The importance of certification means that a student could potentially graduate and go straight to work, Stampley said. A certified CNA program could provide such a great benefit to students, and it is something Stampley hopes can happen eventually at MHS.

Students in the pathway are assessed through presentations, research and skills that are hands-on type experiences. Students learn CPR, basic nursing skills, how to monitor vital signs, and communication, among other concepts. Stampley said students in the traveling rotation are also evaluated on such things as appearance, assertiveness, knowledge, participation and interactions with others.

Her personal path to becoming an instructor began at MHS, then to Panola College’s nursing program which she began one week after her high school graduation. She earned her associate’s degree in 1999 and went to work at East Texas Medical Center in Carthage, working in Medical-Surgical and Day Surgery for one year. She then returned home to work at Good Shepherd Medical Center-Marshall, where she worked in the Endoscopy Lab for seven years before leaving to enter a phase in her career as a home health nurse. After a year in home health, Stampley then worked for five years in the office of a doctor’s private practice.

All of that serves her well as a teacher, she said. She can draw on these varied experiences and share her stories and knowledge of real-life nursing with her students, good and bad.

“I found that in nursing, you actually do a lot of teaching,” she said. “That was my favorite part, the interaction with patients and families and know that I made a difference was important to me. I made the decision that if I could give back and be a good role model for our youth, then I could be happy. It was a hard and scary decision to leave a world I was comfortable with and be faced with teenagers. But halfway through my third year as a teacher, I couldn’t be more proud of the progress of my students. Teaching is also very rewarding.”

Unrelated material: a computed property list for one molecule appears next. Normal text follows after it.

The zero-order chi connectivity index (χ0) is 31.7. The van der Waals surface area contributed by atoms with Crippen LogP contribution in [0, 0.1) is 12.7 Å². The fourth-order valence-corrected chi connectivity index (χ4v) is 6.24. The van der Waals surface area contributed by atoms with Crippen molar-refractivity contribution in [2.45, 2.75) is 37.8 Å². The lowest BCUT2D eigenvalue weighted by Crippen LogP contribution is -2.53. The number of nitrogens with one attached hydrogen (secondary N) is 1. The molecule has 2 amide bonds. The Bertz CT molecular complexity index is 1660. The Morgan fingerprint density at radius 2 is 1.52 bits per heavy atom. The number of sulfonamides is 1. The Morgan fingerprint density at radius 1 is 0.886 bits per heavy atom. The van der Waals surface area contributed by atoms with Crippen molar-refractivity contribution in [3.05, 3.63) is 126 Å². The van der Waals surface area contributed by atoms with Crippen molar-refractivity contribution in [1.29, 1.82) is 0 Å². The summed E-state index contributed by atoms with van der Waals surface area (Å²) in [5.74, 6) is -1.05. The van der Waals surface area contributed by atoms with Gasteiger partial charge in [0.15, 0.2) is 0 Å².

Ultimately, Stampley’s goal as a teacher of Health Science is to prepare students for life in the real world outside the walls of MHS. The experience as a teacher has also proven to be beneficial for her own knowledge as well.

“I learn something new every day working with students,” she said. “There are so many students who just need guidance and a little help. If I can lead just one student into health care, then I have done my job. It is a career that will always be there. It is job security for our youth. I don’t just teach ‘health,’ but I also teach real-life skills like communication, salary calculations, insurance, conflict resolution, basic manners, and many other things. The importance of teaching Health Science and health-related courses to high students is to prepare them for the real world. I also hope that they learn from my experiences that I share and see that health care can be fun and rewarding.”